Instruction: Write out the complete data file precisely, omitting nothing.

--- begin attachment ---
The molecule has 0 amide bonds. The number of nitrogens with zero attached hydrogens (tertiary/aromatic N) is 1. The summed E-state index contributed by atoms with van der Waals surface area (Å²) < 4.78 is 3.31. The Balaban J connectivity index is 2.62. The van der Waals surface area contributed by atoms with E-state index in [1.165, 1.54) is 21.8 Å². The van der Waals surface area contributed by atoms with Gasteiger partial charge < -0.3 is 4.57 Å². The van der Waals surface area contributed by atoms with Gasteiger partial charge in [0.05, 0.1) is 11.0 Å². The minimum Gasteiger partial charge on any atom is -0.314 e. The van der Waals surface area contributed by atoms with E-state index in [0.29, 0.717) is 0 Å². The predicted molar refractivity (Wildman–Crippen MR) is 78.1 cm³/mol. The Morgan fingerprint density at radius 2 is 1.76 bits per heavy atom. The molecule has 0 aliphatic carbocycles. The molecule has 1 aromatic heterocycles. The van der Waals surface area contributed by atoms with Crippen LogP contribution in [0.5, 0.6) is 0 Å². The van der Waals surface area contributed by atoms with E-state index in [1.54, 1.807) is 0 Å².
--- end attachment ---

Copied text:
The molecule has 0 amide bonds. The number of nitrogens with zero attached hydrogens (tertiary/aromatic N) is 1. The summed E-state index contributed by atoms with van der Waals surface area (Å²) < 4.78 is 3.31. The Balaban J connectivity index is 2.62. The van der Waals surface area contributed by atoms with E-state index in [1.165, 1.54) is 21.8 Å². The van der Waals surface area contributed by atoms with Gasteiger partial charge < -0.3 is 4.57 Å². The van der Waals surface area contributed by atoms with Gasteiger partial charge in [0.05, 0.1) is 11.0 Å². The minimum Gasteiger partial charge on any atom is -0.314 e. The van der Waals surface area contributed by atoms with E-state index in [0.29, 0.717) is 0 Å². The predicted molar refractivity (Wildman–Crippen MR) is 78.1 cm³/mol. The Morgan fingerprint density at radius 2 is 1.76 bits per heavy atom. The molecule has 0 aliphatic carbocycles. The molecule has 1 aromatic heterocycles. The van der Waals surface area contributed by atoms with Crippen LogP contribution in [0.5, 0.6) is 0 Å². The van der Waals surface area contributed by atoms with E-state index in [1.54, 1.807) is 0 Å².